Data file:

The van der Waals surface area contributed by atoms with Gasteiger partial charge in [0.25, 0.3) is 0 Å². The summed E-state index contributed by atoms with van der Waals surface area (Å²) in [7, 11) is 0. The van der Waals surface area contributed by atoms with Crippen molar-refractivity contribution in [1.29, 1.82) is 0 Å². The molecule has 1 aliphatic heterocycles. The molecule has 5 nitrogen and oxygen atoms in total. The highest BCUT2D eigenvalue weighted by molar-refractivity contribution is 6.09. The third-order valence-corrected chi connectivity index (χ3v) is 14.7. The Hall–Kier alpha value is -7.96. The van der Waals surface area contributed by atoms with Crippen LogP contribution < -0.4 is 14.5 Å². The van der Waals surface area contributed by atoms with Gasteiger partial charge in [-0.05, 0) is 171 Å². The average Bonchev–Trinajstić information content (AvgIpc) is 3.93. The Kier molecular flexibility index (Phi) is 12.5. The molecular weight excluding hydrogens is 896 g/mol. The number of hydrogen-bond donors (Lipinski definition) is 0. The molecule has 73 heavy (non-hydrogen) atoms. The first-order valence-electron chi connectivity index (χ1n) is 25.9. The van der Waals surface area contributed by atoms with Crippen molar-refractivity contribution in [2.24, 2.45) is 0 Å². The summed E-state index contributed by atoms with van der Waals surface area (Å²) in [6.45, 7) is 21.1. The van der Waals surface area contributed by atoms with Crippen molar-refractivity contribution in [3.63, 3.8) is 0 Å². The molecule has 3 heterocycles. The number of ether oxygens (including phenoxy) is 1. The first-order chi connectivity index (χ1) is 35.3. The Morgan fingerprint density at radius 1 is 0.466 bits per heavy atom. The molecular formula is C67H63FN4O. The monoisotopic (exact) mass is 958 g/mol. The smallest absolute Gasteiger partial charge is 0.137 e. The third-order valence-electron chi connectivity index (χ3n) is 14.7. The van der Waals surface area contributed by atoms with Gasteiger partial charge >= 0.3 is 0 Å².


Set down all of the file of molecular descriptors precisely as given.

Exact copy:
The van der Waals surface area contributed by atoms with Gasteiger partial charge in [0.25, 0.3) is 0 Å². The summed E-state index contributed by atoms with van der Waals surface area (Å²) in [7, 11) is 0. The van der Waals surface area contributed by atoms with Crippen molar-refractivity contribution in [1.29, 1.82) is 0 Å². The molecule has 1 aliphatic heterocycles. The molecule has 5 nitrogen and oxygen atoms in total. The highest BCUT2D eigenvalue weighted by molar-refractivity contribution is 6.09. The third-order valence-corrected chi connectivity index (χ3v) is 14.7. The Hall–Kier alpha value is -7.96. The van der Waals surface area contributed by atoms with Crippen LogP contribution < -0.4 is 14.5 Å². The van der Waals surface area contributed by atoms with Gasteiger partial charge in [-0.05, 0) is 171 Å². The average Bonchev–Trinajstić information content (AvgIpc) is 3.93. The Kier molecular flexibility index (Phi) is 12.5. The molecular weight excluding hydrogens is 896 g/mol. The number of hydrogen-bond donors (Lipinski definition) is 0. The molecule has 73 heavy (non-hydrogen) atoms. The first-order valence-electron chi connectivity index (χ1n) is 25.9. The van der Waals surface area contributed by atoms with Crippen molar-refractivity contribution in [2.24, 2.45) is 0 Å². The summed E-state index contributed by atoms with van der Waals surface area (Å²) in [6.45, 7) is 21.1. The van der Waals surface area contributed by atoms with Crippen molar-refractivity contribution in [3.63, 3.8) is 0 Å². The molecule has 3 heterocycles. The number of ether oxygens (including phenoxy) is 1. The first-order chi connectivity index (χ1) is 35.3. The Morgan fingerprint density at radius 1 is 0.466 bits per heavy atom. The molecular formula is C67H63FN4O. The monoisotopic (exact) mass is 958 g/mol. The smallest absolute Gasteiger partial charge is 0.137 e. The third-order valence-electron chi connectivity index (χ3n) is 14.7. The van der Waals surface area contributed by atoms with Gasteiger partial charge >= 0.3 is 0 Å².